The gravity of a designation is realised when you see a full paradigm shift from working for someone else to working for yourself. Let me be honest, it made be even more accountable and responsible for my actions, for you do not have a line manager to support/coach if you fall. There were times when my health became a priority over everything else and I had risked myself into physical pains that came from a bad work routine. I was lucky that my co-founder, also a good friend, was able to see this and helped me overcome health challenges. I still recall my first call to a potential home chef whom I needed to convince to be a part of MyKhaana. The call went unanswered, I tried my luck with few more calls and those who answered, I had my script ready. Having 10-12 people to trust your convictions and be a part of your journey was altogether a big experience and good learning. Surprise is the rock under which a lesson is hidden. Surprise is when your mental model and reality does not match. Just as I thought it would be easy talking to people about being home-chef on our platform, it wasn’t! I had to design the entire programme for it to be luring, believable and myth breaking. Hence, when you face a surprise, it is not time to get upset and curse reality. It is a time to update your mental model and leverage it. This principle has worked for me. ‘Kaise nahi chalega? Let’s find a way’ mindset.


Run-up to launch

When I saw the MyKhaana app ready to go-live and a launch date was finalised by me and my co-founder, I was nervous, excited, overwhelmed and emotional. I told myself ‘This is it!’ Working closely with developers, searching for online tools, putting that extra effort in every bit of planning are all the ingredients that goes into your startup recipe. Vision is usually a narrative bias. It is like looking at a rear-view mirror and connecting the dots retrospectively. No vision has ever come true the way it was initially imagined. Stages of startup funding, how to go about investors, who is the competition, how to prepare the pitch deck, how to network, etc are open-eye learnings and it comes along with your experience. Nothing comes along easy but then what’s the fun if everything is easy?


Know what? A night before the launch I could not sleep. A pilot launch is as crucial as anything else you would do to succeed in business. The first order made me very emotional. App was functioning. There were real people placing orders and enjoying the food delivered. It was unbelievable in the beginning to know what we have created. Pilot was successful and just in couple of months we were ready to roll out the app across Bangalore. My belief in MyKhaana got even more stronger. My self-confidence elevated, and my commitment levels only strengthened like tree roots. But hey, everything seems like a miracle as I look back now. But back then, it looked so challenging and difficult to do. Only you know what you are doing and happiness of seeing it grow is just a testimony to your capability and wisdom.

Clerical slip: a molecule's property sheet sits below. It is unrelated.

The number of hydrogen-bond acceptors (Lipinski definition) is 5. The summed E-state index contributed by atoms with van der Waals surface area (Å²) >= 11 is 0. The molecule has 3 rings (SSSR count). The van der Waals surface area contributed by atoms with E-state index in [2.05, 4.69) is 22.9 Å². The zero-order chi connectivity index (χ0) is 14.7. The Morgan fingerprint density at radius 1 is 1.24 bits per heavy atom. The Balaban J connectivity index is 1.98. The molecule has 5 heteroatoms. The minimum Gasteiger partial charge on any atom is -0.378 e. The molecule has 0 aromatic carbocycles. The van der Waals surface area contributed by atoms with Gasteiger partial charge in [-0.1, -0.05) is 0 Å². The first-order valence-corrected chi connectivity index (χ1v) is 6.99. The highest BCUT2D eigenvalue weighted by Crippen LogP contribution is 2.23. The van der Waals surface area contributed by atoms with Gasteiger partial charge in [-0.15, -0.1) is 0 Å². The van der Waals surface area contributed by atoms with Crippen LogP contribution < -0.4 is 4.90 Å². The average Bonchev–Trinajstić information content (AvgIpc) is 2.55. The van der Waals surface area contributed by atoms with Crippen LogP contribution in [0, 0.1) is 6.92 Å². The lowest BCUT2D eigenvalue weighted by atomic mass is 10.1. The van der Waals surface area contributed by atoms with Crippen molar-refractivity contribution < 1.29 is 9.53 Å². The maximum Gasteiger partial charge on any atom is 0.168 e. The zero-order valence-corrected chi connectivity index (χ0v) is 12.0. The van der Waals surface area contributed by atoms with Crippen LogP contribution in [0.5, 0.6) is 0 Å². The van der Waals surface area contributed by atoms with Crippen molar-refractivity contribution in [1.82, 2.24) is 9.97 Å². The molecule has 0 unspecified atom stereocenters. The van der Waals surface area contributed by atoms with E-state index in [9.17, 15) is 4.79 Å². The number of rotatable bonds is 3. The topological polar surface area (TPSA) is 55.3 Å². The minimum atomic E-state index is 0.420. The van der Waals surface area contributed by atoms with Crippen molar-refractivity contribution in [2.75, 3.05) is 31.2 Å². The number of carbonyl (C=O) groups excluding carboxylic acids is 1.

The journey continues

By the way, I am still perfecting the art of conducting sessions for new home chefs who are not professionals but normal people like your mom or my mom, and while doing so, empathy and gratitude are the traits I have always carried within myself. My close ones know me how pompous and flamboyant I have been and now when they look at me spending times at warehouse, hustling on my two-wheeler doing some jugaad or even finding time for myself to be in touch with them, they understand me. With my two hands, I have been able to add so many hands that provide the same love and care through food as we are pampered at home. One year of Happy Food Technologies has taught me so many things and setting up a business virtually without having the need for anyone to step out of their homes to run the show, makes me super proud of myself. I am glad I took this decision, and it has come along well. I have made good bonds with my home chefs and networked with like-minded founders. I cannot thank God enough for giving me the strength and my parents who supported me in this journey. Regardless to say, it has been a tough and rough year for many of us in some or the other way, but resilience, patience, trust and hopes for better times will all add to your good luck.

This is my journey of one year of planting my lemon plant, watering it, seeing the buds grow into flowers and flowers turning into lemons. What do I do with these lemons? Lemonade.  

I am Shriya Khanna, 31, Co-founder & Director, Happy Food Technologies Pvt Ltd. I have never been a writer but just felt like penning down my thoughts and share this beautiful life experience with all of you. Stay safe, stay strong.


Also read: An unprecedented challenge, also an opportunity for SMEs to do unprecedented things


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Shriya Khanna

Living by the motto - Khushi se Khao, Khushi se Khilao!!